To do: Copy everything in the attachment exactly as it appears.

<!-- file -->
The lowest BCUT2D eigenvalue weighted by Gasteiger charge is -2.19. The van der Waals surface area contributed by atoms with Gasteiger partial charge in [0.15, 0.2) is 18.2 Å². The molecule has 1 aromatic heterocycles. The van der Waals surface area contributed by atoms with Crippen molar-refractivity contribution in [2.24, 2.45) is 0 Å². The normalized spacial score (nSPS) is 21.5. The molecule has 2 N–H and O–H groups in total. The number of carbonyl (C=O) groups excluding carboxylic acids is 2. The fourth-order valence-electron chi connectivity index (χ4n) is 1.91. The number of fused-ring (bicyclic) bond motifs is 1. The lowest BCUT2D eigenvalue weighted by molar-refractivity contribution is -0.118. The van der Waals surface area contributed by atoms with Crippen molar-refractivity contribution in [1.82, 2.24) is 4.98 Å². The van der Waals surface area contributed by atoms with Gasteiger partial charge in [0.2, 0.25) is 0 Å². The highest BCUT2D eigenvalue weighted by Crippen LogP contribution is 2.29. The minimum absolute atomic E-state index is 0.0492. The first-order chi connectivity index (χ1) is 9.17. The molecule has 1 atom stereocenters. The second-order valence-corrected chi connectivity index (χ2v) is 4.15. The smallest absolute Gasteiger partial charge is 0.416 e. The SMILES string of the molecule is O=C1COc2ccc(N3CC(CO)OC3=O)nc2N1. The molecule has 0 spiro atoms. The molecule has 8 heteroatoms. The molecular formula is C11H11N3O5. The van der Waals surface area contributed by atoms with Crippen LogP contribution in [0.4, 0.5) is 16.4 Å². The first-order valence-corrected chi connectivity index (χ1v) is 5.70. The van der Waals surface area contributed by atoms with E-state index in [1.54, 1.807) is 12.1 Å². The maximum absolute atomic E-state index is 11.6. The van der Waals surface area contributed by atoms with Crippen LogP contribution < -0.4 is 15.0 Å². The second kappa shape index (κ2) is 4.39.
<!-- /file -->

The lowest BCUT2D eigenvalue weighted by Gasteiger charge is -2.19. The van der Waals surface area contributed by atoms with Gasteiger partial charge in [0.15, 0.2) is 18.2 Å². The molecule has 1 aromatic heterocycles. The van der Waals surface area contributed by atoms with Crippen molar-refractivity contribution in [2.24, 2.45) is 0 Å². The normalized spacial score (nSPS) is 21.5. The molecule has 2 N–H and O–H groups in total. The number of carbonyl (C=O) groups excluding carboxylic acids is 2. The fourth-order valence-electron chi connectivity index (χ4n) is 1.91. The number of fused-ring (bicyclic) bond motifs is 1. The lowest BCUT2D eigenvalue weighted by molar-refractivity contribution is -0.118. The van der Waals surface area contributed by atoms with Crippen molar-refractivity contribution in [1.82, 2.24) is 4.98 Å². The van der Waals surface area contributed by atoms with Gasteiger partial charge in [0.2, 0.25) is 0 Å². The highest BCUT2D eigenvalue weighted by Crippen LogP contribution is 2.29. The minimum absolute atomic E-state index is 0.0492. The first-order chi connectivity index (χ1) is 9.17. The molecule has 1 atom stereocenters. The second-order valence-corrected chi connectivity index (χ2v) is 4.15. The smallest absolute Gasteiger partial charge is 0.416 e. The SMILES string of the molecule is O=C1COc2ccc(N3CC(CO)OC3=O)nc2N1. The molecule has 0 spiro atoms. The molecule has 8 heteroatoms. The molecular formula is C11H11N3O5. The van der Waals surface area contributed by atoms with Crippen LogP contribution in [0.4, 0.5) is 16.4 Å². The first-order valence-corrected chi connectivity index (χ1v) is 5.70. The van der Waals surface area contributed by atoms with E-state index in [1.54, 1.807) is 12.1 Å². The maximum absolute atomic E-state index is 11.6. The van der Waals surface area contributed by atoms with Crippen LogP contribution < -0.4 is 15.0 Å². The second kappa shape index (κ2) is 4.39.